Cheap Point Loma Resources Passes 1,000 BOED While Overcoming Extra Startup Challenges

| About: Point Loma (FMTNF)

Summary

Point Loma Resources was a combination of privately held Point Loma, cash strapped Madalena properties, and First Mountain Exploration.

This company management redefined lean and mean by not raising cash at the onset. That caused some initial accounting alarms but production should top 1,000 BOED in the first quarter.

Management is unusually deep with several senior managers co-founding other companies and having experience raising capital or debt.

Low risk production restarts are the first priority. Then comes low risk side-tracks and new drilling.

Madalena is still a major shareholder, but acquisitions and fund raising have cut its stake to a little over 10% while increasing stock trading liquidity.

Madalena Energy Inc. (OTCQX:MDLNF) had some very serious cash problems. In fact the latest quarterly press release has a "going concern" statement along with a discussion about a financial advisor. So things are pretty serious for this company. Evidently with an announcement of lower oil sales prices in the future of the company there could be more serious problems. Once a financial advisor gets involved, then usually these problems get resolved promptly. This company has needed cash for some time. To get that cash, Madalena has done several things, one of those steps gave birth to a new company Point Loma Resources Ltd. (OTC:FMTNF). Point Loma Resources is in far better shape now than the parent company and as a result could be a much better bargain. This is an unusual situation.

Back in June, Madalena Energy had some non-core Canadian assets that could be sold for cash. Point Loma Resources Ltd. (a private company) acquired those noncore assets, combined them with its own, and then did a reverse merger with First Mountain Exploration Inc. at the same time. Point Loma used the public company First Mountain to go public a little more cheaply than the usual way. The new company produced a little more than 100 BOED, had some cash, and a lot of hopes and dreams. First Mountain, the public company survived but changed its name to Point Loma Resources Ltd. The new management and board of directors also came from the Point Loma team.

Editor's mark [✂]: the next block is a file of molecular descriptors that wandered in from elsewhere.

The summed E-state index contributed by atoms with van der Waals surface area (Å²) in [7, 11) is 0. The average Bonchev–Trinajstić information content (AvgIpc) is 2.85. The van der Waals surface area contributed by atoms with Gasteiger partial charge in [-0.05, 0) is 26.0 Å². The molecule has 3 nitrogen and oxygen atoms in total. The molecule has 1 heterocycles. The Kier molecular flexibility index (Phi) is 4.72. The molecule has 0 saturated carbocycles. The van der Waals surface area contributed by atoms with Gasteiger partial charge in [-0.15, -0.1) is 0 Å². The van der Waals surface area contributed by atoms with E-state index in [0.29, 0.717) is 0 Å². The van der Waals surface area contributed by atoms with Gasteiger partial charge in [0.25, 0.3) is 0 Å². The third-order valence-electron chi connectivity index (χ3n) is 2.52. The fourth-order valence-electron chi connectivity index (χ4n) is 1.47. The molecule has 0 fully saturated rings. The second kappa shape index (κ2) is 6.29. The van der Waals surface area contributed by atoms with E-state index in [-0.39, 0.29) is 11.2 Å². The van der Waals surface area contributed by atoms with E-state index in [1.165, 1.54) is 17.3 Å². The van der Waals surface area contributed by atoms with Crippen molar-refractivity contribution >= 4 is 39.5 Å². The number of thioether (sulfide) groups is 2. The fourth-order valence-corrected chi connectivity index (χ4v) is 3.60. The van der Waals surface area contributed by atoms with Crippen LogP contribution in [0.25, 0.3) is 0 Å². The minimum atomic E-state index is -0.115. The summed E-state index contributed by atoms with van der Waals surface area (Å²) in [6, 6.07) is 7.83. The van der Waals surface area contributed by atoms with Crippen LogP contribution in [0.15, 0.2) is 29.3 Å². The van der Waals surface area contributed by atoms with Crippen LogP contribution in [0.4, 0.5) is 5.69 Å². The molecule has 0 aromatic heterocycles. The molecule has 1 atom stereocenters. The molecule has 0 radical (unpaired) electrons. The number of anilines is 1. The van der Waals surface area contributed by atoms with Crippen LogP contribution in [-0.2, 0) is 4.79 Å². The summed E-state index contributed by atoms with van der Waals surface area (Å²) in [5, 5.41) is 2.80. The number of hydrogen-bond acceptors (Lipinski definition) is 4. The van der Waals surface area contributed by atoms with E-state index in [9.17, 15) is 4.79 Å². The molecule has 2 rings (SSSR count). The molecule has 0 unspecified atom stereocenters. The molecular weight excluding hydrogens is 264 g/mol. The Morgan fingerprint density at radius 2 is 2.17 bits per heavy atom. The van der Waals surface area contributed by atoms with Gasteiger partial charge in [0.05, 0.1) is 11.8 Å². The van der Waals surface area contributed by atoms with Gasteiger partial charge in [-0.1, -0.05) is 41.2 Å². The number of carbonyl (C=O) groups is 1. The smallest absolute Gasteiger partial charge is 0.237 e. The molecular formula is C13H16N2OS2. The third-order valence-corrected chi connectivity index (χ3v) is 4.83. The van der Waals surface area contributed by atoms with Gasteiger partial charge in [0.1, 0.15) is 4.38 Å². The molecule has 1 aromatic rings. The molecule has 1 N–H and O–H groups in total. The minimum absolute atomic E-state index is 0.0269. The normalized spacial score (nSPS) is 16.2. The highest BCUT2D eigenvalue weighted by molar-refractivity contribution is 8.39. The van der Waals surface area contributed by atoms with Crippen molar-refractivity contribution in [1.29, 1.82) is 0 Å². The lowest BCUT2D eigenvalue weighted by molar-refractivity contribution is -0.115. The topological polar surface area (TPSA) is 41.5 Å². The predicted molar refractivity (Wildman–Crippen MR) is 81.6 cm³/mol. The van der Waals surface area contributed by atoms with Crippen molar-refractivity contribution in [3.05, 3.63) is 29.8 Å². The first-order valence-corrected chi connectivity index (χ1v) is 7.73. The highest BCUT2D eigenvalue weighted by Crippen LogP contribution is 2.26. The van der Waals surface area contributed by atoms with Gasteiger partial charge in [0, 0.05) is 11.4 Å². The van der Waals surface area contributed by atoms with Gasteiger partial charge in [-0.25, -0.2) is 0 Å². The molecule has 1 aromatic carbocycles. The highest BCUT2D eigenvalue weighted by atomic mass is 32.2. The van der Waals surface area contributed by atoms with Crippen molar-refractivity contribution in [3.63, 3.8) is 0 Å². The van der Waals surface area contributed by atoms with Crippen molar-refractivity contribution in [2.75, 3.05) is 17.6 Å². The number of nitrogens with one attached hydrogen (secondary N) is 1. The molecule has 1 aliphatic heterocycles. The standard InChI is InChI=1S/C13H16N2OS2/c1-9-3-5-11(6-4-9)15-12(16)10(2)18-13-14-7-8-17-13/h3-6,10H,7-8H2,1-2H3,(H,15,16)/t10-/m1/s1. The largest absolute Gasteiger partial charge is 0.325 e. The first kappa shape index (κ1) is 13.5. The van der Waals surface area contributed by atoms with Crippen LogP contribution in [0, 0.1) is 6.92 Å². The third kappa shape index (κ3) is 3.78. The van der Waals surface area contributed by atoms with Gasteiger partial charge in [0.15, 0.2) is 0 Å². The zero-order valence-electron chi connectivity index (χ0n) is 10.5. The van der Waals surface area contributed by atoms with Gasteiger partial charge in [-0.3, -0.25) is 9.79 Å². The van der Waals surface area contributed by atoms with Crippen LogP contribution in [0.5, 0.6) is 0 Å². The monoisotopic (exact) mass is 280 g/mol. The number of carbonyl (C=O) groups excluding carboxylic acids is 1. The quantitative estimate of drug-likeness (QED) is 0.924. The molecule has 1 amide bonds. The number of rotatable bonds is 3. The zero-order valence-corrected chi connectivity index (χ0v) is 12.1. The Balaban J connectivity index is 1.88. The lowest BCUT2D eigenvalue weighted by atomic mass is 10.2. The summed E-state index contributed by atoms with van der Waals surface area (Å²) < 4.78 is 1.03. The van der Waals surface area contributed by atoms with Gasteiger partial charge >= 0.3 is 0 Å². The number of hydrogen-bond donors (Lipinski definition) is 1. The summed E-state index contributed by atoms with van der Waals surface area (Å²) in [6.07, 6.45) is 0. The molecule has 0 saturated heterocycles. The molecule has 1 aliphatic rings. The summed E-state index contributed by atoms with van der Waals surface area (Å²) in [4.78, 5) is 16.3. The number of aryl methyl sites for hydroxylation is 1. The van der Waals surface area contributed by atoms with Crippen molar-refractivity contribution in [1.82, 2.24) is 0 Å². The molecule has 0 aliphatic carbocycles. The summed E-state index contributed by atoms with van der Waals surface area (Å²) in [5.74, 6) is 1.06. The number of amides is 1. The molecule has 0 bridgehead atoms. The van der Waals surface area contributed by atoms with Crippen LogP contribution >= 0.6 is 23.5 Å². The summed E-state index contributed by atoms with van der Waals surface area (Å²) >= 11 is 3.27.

Source: Point Loma Corporate Presentation, January, 2017

Readers will recognize some familiar names such as Surge Energy (OTCPK:ZPTAF) and Painted Pony Petroleum (OTCPK:PDPYF) as fairly successful companies. This management has a remarkable history of successfully growing oil and gas companies. So even though this company definitely had a very rough start, there is some very experienced management at the helm to guide the company.

Madalena had cash problems that were going to take some Point Loma management time in addition to all the usual startup challenges. So this management was going to need all that experience. A financially weak major shareholder can cause stock trading disruptions and change of control issues. In fact, at one point Madalena could have owned more than one-third of the Point Loma outstanding shares (in theory). To its credit, Point Loma management managed to defuse many of the related issues by the following actions.

Madalena Energy received some cash, a Point Loma debenture, and shares of Point Loma from this deal. The debenture was subsequently sold. Point Loma converted the debenture into two debentures whose combined value was C$2.5 million or C$500,000 less than the originally issued value. So shareholders benefited from the distress sale of Madalena corporation.

This series of transactions may cause some observers to question the sales value of the leases received in the merger by the new Point Loma company. Madalena cut the debt amount significantly, and sold the debentures (admittedly in a distress sale) for much less than the face value of the convertible debentures or the market value of the underlying shares of stock. However, the relatively low cost startup of significant production combined with the projected profitability of new drilling on the various leases may ease some of those concerns.

One could wonder why Madalena did not just distress sell the leases directly and avoid all the steps shown above. Madalena subsequently received C$10 million in another transaction plus a line of credit. These steps should ease the fears of Point Loma shareholders that Madalena Energy would have to dump its remaining ownership interest on the market. But these kinds of problems divert the attention of Point Loma management from the current operational management issues. Thank goodness the shareholder stake of Madalena has declined from a potential 40% (including the debenture conversions) to a little more than 10% currently. Plus the convertible debentures are now in financially stronger hands.